Training, Aid for L.A. Homeless Intensified


In the largest effort of its kind in Los Angeles, city officials and anti-poverty agencies have unveiled a $500,000 pilot program to provide intensive job training and help in finding housing to 300 homeless people each year, with the goal of “getting them off the streets for good.”

The Job Training for the Homeless Project, to be directed by the Watts Labor Community Action Committee, will place homeless people in training jobs at private companies, where they will be paid $6 to $7 an hour under the existing federal Job Training Partnership Act program.

But an important twist sets the pilot project apart from the federal job program: According to city officials, qualified social workers will be hired to personally usher each man and woman through the often bewildering and daunting effort to keep a job and escape homelessness.

Vallee Bunting, an aide to Mayor Tom Bradley, said, “The question we will be asking each person is, what do you need? We need to be getting them off the streets for good.”


Until now, only a handful of small programs have offered job training for the homeless, Bunting said, and those scattered efforts probably train fewer than 200 people per year.

Louise Manuel, a senior planner for the Watts agency, said that in Los Angeles today, “there are all these shelters providing 30 to 60 days of emergency housing, and clients are simply bouncing from shelter to shelter. We are going to connect these people up with rental assistance, find them housing, provide the transportation to their jobs, and get them child care.”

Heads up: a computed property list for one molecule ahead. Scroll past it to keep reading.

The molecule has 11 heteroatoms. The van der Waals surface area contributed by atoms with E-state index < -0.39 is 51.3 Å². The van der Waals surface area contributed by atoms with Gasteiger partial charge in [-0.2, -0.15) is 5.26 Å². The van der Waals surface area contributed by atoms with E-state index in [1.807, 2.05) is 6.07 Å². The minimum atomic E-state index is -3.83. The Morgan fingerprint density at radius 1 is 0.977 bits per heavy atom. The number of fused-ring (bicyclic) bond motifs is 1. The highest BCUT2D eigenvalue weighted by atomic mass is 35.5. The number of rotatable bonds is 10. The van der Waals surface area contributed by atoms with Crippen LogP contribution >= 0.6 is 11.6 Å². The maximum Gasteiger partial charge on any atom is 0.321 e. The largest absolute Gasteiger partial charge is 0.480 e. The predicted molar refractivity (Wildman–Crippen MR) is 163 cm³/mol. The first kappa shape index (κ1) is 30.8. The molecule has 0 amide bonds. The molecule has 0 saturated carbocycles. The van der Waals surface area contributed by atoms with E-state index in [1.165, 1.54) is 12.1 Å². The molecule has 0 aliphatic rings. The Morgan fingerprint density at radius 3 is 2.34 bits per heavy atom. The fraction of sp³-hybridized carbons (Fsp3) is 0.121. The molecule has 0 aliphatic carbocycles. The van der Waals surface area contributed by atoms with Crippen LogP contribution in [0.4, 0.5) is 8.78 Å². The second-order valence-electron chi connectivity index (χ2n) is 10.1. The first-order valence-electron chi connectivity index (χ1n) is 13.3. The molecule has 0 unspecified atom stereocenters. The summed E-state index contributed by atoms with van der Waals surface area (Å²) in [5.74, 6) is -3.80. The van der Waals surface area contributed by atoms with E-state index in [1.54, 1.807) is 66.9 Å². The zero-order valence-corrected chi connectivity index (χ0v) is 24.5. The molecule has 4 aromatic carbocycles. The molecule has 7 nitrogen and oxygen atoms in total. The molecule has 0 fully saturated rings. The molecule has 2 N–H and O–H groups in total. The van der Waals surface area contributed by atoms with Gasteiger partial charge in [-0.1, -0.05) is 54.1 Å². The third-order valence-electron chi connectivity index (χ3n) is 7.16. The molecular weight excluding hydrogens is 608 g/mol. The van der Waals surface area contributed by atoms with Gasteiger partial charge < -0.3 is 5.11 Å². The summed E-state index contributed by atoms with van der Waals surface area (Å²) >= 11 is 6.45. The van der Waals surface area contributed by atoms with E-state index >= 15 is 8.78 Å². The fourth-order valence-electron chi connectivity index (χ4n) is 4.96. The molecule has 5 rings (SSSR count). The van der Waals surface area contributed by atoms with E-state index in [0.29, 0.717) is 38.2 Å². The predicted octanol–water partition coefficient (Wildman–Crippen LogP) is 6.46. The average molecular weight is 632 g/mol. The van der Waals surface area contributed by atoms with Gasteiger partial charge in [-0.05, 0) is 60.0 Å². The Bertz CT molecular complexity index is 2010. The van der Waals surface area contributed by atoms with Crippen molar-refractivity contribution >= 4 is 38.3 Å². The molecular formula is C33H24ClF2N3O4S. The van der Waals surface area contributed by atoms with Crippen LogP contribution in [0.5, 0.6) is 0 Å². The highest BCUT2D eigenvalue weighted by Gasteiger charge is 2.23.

The pilot program relies heavily on a $317,000 federal grant awarded to the city by the Department of Labor after a nationwide competition among cities. The City Council also has provided $30,000 from its general fund. The rest of the money comes from existing federal rent subsidy programs and rental assistance from Beyond Shelter, a private group.

Project backers say the initial $500,000 should last about a year and they hope to receive additional funding to continue the program.

Headquartered in Watts, the program will serve the South-Central area but will take client referrals from shelters citywide.

Clarence Trigg, project director, said the homeless, who often have skills that are no longer needed in the job market, will be trained for everything from warehouse work to computer-related jobs.